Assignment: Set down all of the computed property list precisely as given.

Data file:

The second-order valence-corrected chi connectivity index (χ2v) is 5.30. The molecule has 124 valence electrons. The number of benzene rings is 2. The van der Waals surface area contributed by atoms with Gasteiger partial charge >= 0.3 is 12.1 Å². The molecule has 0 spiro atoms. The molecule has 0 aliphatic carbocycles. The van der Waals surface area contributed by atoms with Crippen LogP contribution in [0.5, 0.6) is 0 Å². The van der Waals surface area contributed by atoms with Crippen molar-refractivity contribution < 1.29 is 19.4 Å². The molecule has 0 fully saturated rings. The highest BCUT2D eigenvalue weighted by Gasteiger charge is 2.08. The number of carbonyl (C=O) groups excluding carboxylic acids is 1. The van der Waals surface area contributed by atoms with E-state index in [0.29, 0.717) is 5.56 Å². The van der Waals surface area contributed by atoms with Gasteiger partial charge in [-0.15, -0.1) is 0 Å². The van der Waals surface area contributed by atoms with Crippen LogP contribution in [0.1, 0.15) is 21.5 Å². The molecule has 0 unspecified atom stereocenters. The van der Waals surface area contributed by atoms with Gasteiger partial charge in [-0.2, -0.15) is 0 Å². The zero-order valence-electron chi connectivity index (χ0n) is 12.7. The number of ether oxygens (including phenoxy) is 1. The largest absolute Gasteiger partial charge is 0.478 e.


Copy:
The second-order valence-corrected chi connectivity index (χ2v) is 5.30. The molecule has 124 valence electrons. The number of benzene rings is 2. The van der Waals surface area contributed by atoms with Gasteiger partial charge >= 0.3 is 12.1 Å². The molecule has 0 spiro atoms. The molecule has 0 aliphatic carbocycles. The van der Waals surface area contributed by atoms with Crippen LogP contribution in [0.5, 0.6) is 0 Å². The van der Waals surface area contributed by atoms with Crippen molar-refractivity contribution < 1.29 is 19.4 Å². The molecule has 0 fully saturated rings. The highest BCUT2D eigenvalue weighted by Gasteiger charge is 2.08. The number of carbonyl (C=O) groups excluding carboxylic acids is 1. The van der Waals surface area contributed by atoms with E-state index in [0.29, 0.717) is 5.56 Å². The van der Waals surface area contributed by atoms with Gasteiger partial charge in [-0.15, -0.1) is 0 Å². The van der Waals surface area contributed by atoms with Crippen LogP contribution in [0.1, 0.15) is 21.5 Å². The molecule has 0 unspecified atom stereocenters. The van der Waals surface area contributed by atoms with Gasteiger partial charge in [-0.2, -0.15) is 0 Å². The zero-order valence-electron chi connectivity index (χ0n) is 12.7. The number of ether oxygens (including phenoxy) is 1. The largest absolute Gasteiger partial charge is 0.478 e.